Four factors launched Scazzero (“kicking and screaming” as he describes it) into what is widely known today as emotionally healthy discipleship. First, he was overworked, harried, and frustrated as a pastor/leader. Secondly, the Spanish congregation split with two hundred people leaving to start a new church. This left him “angry, bitter, and depressed –preaching love and forgiveness on Sundays and cursing alone in (his) car on Mondays.” Thirdly, his wife Geri was lonely, tired and feeling like a single mom with four young daughters. And finally, he could no longer deny that the discipleship and leadership formation in his own life, along with that of the church, was shallow and unsustainable long-term.
He wrote: “With all my education and background in prayer and the Bible, it was quite a shock to realize that there were whole layers of my life that nevertheless remained untouched by God. I discovered that the problem wasn’t the Christian faith itself but rather the way we had been discipled and were made discipled.”
Scazzero, his wife, and his team embarked on a journey of research, study, and intentional personal growth over the next twenty five years. They dedicated themselves to seeking wisdom and biblical principles leading toward transformation — family systems theory, monastic movements and spirituality, contributions from the global church, two thousand years of church history, historical theology, marriage and family studies, interpersonal neurobiology, ministry to the poor and marginalized, Quaker spirituality. Their goal was simple – to move from a traditional discipleship model to a transformative one in which people experienced deep change for the sake of the world.
Scazzero turned into a pastor who paid more attention to honesty, balance and integrity. His life and his spirituality are now characterized by perceiving and allowing all feelings, careful listening, constructive conflict behavior, a healthy rhythm of life, integrated sexuality and contemplative moments. Mindful being and loving became more important to him than activities and doing.
The Launch of Emotionally Healthy Discipleship
From 1996 to 2003, Emotionally Healthy Discipleship (EHD) was developed within the crucible of New Life Fellowship Church. During this time, Scazzero supplemented his research by earning a Doctor of Ministry in Marriage and Family so that he could apply that discipline’s contribution to leadership development and discipleship.
In 2004, Scazzero released his first book on the topic–The Emotionally Healthy Church. It won the Gold Medallion Award of The Evangelical Christian Publishers Association and went on to be translated in over twenty languages.
At that point, Pete began the movement of working with Pastors and Leaders from a broad spectrum of denominations, races, cultures and countries on how to integrate EHD into their churches. After running annual pastor conferences for a number of years, Pete and Geri launched Emotionally Healthy Discipleship as a non-profit dedicated to transform church culture through the multiplication of deeply changed leaders and disciples.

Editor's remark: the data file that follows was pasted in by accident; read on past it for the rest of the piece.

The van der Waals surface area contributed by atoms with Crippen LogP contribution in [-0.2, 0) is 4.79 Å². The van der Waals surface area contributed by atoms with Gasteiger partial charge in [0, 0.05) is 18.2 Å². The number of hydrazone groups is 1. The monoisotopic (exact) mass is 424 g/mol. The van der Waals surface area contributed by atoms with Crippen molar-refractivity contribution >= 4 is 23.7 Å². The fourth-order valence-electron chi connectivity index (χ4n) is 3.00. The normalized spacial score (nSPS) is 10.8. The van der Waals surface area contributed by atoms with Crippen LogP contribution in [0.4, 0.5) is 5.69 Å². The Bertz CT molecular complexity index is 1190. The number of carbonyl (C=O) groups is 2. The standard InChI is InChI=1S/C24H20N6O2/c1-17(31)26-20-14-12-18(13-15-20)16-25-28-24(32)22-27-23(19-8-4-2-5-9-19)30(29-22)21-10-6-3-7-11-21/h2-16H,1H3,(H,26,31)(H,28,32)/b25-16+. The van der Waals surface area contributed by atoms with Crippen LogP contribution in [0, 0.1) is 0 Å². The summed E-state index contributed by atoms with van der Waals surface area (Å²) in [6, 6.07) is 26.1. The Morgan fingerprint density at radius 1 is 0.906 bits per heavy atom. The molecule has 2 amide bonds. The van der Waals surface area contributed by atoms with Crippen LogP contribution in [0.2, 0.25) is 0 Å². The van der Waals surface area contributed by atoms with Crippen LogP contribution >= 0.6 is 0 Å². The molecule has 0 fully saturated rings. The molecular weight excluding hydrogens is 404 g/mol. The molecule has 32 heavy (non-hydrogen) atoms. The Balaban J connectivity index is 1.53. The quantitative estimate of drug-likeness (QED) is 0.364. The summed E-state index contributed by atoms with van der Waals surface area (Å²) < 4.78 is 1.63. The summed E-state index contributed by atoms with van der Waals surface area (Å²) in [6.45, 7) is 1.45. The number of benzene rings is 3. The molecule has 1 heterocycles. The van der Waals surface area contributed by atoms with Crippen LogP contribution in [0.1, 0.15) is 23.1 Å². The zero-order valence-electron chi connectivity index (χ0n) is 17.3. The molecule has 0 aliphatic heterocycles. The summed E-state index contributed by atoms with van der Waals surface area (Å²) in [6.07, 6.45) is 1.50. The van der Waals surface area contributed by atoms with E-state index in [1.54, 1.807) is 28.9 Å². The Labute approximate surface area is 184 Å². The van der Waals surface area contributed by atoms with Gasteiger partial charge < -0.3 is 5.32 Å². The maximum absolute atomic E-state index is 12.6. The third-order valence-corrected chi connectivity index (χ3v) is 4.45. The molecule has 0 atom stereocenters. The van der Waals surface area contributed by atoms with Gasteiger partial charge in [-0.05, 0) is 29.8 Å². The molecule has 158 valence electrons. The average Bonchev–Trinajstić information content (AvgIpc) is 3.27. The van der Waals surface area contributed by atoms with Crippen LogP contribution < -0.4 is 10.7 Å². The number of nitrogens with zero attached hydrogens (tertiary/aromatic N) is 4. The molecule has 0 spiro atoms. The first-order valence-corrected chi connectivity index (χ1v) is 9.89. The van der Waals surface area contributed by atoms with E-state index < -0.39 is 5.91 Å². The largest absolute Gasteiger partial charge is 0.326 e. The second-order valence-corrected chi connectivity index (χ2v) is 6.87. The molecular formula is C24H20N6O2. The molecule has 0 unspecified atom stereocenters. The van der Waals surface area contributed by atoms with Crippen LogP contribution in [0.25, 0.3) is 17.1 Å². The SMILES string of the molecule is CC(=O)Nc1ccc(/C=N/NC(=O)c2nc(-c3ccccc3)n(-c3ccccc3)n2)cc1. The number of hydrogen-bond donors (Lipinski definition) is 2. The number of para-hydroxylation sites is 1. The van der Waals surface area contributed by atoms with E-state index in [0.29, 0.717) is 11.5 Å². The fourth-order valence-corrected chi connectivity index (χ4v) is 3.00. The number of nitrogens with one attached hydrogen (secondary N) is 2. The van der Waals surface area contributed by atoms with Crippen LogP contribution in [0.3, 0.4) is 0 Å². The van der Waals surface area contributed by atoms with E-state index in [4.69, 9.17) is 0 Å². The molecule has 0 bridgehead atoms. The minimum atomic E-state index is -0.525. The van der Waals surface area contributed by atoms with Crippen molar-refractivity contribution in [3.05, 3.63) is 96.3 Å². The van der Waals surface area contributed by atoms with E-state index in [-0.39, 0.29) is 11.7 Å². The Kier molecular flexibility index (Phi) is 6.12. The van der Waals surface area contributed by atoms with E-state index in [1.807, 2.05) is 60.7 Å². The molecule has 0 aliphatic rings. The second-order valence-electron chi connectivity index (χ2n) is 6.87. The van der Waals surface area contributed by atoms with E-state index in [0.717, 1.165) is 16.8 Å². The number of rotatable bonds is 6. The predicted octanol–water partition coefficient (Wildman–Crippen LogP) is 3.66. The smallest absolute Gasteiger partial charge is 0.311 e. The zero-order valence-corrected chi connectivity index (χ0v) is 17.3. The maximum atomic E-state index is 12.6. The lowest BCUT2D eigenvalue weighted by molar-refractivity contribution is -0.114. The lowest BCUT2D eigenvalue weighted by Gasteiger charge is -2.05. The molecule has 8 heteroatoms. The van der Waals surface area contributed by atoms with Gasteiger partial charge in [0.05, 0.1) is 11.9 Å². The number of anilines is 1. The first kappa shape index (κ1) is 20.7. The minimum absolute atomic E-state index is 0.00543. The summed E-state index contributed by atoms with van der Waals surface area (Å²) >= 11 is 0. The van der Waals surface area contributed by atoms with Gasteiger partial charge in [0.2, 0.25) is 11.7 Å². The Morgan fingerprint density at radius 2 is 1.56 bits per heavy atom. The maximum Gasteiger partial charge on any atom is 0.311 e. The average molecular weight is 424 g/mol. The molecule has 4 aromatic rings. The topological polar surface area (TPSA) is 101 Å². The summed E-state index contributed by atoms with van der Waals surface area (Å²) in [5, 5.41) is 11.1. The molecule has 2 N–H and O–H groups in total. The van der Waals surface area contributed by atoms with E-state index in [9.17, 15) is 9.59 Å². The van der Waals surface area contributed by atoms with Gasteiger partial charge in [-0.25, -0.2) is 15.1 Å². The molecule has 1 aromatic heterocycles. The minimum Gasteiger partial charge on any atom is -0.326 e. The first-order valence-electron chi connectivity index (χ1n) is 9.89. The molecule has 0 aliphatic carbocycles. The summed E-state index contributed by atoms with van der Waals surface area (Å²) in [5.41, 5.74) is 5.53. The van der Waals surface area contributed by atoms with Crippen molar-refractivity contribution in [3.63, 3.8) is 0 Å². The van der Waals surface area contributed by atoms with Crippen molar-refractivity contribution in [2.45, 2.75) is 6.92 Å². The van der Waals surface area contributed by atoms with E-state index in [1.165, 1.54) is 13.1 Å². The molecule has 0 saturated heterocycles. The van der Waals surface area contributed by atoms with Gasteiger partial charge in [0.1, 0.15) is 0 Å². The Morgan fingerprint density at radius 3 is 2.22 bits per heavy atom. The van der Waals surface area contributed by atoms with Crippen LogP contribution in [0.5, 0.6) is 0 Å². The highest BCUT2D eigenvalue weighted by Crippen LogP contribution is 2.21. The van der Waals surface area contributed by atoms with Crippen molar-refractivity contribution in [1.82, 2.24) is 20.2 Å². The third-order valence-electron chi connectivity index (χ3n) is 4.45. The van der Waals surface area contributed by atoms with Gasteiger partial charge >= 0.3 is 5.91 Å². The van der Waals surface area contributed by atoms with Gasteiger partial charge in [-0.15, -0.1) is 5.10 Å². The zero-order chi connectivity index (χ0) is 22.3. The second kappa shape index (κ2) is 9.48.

Scazzero, along with his wife Geri, have travelled extensively around North America and the world to countries in Europe, Asia, Latin America as well as to Australia and New Zealand.
His books are used in many theological seminaries, Bible schools, and leadership training programs around the world – from Fuller Theological Seminary to Harvard Divinity School to the Baptist Theological College of Cebu, Philippines.
Scazzero’s podcast, called The Emotionally Healthy Leader podcast, remains one of the top leader podcasts in the world with over 2 million downloads per year from 199 countries and territories.
Through The Emotionally Healthy Leader, Scazzero continues to teach pastors and leaders to be more aware of their feelings, their weaknesses and limits, to be skillful into entering deeply into the feelings and perspectives of others, and to establish a consistent and sustainable rhythm of life, overall in a way that their “being with God” is sufficient to sustain their “doing for God.”
Scazzero is firmly convinced that tried and tested rules of life such as work and rest days, breaks and daytime prayers, silence and reading scriptures in order to recognize and live God’s priorities and rhythm, to grow up lovingly and emotionally. For him Joseph, Job and Daniel are good biblical examples of people who have trusted God under difficult circumstances and have grown as a result. Mourning in particular, including lamenting and crying, can be a blessing when people can accept losses. Jesus also spoke of the fact that the grain of wheat in the ground must die in order to bear fruit; the greatest fruit is an intimate and deepened relationship with God.
Scazzero believes that disciplines like a consistent 24-hour Sabbath, regularly timed prayer (such as the Daily Offices), and silent time with God can aid leaders during crises. This may limit leaders as he puts it, “God gives us the gift of limits to restrain our rebellion… The question is what are the gifts? How’s God coming to us through these limits?”